My students took a look at figurative language in their independent reading books today (although they really still wanted to talk about who stole the school mascot in that five minute mystery we worked on last Friday). Simile, metaphor, and personification should be a review for them-- they're on the state standards for earlier grades-- so my assignment was for them to pull an example from their books and then come up with a theory about why the author chose to use that particular comparison, taking into account the context and their knowledge of the plot and characters.
Yeah. That was a stretch. Despite the examples I gave them in my introduction to this task, their critical thinking skills were put to the test. Many wrote that the author chose that particular image "to describe what was going on better." A broth that tasted like springtime itself had no greater meaning to them, despite the recent reawakening of the character's desire to fight for life.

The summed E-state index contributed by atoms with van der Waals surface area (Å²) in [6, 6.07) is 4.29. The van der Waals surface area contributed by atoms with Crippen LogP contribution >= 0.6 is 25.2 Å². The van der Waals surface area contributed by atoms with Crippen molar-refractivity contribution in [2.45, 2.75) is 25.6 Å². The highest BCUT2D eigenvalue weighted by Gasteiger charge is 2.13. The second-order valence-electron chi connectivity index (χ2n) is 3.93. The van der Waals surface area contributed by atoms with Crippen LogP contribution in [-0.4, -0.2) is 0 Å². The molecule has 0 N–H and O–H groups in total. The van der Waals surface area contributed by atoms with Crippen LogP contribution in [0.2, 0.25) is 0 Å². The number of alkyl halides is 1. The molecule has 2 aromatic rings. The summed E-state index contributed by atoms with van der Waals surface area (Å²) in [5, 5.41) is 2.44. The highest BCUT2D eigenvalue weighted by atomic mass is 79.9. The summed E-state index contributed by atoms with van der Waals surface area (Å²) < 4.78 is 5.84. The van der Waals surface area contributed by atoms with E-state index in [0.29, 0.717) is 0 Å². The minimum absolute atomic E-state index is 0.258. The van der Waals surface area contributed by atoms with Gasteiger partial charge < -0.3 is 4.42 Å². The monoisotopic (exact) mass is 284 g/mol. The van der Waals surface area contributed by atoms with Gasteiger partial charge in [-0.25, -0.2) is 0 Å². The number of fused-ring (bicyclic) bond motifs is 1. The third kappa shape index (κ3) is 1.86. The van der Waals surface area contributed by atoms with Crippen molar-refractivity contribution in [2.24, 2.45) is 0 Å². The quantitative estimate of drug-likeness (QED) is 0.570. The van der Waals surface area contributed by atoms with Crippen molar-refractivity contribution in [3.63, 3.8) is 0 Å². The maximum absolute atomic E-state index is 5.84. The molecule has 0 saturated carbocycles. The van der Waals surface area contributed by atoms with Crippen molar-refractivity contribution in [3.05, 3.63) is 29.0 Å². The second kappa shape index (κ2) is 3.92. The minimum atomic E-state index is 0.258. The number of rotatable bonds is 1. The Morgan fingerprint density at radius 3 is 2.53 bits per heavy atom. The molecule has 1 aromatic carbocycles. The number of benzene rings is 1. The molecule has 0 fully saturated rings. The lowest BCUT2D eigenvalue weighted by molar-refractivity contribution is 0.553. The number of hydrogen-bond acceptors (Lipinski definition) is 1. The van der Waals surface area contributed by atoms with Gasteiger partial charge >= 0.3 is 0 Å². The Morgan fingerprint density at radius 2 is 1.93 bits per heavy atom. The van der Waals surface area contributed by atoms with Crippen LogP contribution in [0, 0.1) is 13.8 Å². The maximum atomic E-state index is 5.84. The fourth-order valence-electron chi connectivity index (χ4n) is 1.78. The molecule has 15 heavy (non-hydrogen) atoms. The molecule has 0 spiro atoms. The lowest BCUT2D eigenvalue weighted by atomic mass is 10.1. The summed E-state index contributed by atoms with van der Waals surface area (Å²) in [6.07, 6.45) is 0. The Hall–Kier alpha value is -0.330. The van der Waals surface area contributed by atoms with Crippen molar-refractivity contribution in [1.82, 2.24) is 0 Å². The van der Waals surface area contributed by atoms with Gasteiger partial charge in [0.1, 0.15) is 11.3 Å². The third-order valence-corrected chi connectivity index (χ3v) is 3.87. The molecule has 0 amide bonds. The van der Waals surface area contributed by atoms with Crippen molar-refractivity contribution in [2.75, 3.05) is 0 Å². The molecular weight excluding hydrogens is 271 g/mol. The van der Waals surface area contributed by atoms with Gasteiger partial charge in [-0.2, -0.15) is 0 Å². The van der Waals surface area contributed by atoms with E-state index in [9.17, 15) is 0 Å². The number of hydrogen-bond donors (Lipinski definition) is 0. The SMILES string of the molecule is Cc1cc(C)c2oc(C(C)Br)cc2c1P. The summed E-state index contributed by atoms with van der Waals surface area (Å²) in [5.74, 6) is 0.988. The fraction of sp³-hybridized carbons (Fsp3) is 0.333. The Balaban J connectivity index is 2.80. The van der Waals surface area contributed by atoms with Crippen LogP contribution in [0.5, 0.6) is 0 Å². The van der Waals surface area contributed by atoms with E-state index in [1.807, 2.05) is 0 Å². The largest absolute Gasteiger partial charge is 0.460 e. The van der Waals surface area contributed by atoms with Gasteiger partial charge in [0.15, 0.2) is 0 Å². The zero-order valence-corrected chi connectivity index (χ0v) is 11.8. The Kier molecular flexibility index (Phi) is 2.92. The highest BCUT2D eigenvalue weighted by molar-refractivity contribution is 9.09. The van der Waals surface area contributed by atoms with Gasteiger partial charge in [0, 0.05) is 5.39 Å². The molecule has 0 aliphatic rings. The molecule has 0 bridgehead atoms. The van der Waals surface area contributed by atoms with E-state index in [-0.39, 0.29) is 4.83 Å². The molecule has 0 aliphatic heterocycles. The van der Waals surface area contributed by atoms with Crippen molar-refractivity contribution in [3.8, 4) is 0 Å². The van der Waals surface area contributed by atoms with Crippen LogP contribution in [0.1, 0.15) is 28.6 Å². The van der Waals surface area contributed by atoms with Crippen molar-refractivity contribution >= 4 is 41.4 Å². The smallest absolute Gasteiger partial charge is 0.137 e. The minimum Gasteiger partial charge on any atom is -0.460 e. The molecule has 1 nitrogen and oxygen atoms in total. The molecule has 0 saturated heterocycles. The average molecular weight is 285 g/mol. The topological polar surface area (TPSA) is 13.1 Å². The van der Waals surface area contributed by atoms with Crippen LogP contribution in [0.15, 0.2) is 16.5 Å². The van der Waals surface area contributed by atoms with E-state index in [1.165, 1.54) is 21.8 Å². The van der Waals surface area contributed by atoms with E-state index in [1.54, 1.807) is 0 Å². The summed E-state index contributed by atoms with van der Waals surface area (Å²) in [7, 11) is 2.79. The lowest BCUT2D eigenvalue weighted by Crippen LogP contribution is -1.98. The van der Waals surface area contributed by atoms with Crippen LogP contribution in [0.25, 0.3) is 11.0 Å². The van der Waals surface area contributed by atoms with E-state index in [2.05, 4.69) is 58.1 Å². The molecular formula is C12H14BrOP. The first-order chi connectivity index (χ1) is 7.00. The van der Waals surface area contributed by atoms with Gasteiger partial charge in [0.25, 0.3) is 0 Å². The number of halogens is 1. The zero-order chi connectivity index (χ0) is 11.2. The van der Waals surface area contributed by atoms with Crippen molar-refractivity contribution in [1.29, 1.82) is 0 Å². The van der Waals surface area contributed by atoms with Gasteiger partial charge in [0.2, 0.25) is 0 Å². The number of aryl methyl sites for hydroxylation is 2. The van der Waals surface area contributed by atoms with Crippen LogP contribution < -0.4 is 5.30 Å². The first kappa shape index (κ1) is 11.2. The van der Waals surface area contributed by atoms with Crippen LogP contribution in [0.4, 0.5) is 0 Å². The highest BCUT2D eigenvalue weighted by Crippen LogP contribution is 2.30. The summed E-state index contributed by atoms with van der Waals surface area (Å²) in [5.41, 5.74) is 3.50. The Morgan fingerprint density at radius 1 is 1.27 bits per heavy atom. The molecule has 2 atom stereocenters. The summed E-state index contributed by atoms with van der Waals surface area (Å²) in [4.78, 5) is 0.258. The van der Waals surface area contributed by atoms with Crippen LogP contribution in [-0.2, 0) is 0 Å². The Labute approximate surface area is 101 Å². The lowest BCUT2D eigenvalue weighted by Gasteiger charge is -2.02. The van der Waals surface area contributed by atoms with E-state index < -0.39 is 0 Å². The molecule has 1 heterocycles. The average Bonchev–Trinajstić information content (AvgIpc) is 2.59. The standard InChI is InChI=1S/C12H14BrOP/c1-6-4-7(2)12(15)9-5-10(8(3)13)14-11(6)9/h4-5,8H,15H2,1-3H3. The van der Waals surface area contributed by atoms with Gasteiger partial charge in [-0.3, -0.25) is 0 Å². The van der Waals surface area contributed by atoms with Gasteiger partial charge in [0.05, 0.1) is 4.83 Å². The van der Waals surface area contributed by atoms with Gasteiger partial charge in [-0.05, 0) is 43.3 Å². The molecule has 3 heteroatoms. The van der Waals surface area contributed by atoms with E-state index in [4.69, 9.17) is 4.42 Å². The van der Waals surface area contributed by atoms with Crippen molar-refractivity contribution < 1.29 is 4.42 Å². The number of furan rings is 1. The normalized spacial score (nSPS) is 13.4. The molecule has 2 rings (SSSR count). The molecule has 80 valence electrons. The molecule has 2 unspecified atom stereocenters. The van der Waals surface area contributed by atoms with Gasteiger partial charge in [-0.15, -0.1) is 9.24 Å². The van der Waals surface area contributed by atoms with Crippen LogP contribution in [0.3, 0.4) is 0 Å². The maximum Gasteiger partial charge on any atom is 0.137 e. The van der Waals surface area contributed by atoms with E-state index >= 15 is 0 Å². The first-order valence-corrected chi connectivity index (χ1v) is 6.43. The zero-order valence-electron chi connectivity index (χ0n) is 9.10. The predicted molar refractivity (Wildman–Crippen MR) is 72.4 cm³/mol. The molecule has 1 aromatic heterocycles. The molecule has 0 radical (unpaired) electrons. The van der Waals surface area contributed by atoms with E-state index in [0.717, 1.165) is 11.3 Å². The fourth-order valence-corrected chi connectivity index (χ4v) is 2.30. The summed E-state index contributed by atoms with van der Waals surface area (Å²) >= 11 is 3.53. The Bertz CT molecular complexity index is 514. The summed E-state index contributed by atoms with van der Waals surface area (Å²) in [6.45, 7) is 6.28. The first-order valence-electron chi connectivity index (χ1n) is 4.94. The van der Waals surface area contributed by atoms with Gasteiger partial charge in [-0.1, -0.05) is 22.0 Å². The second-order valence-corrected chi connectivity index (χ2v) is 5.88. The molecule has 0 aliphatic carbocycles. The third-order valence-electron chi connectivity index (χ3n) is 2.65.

It's okay. I know this is higher level stuff, and we'll talk about how authors deliberately choose images again. For now I'm content to plant the seed.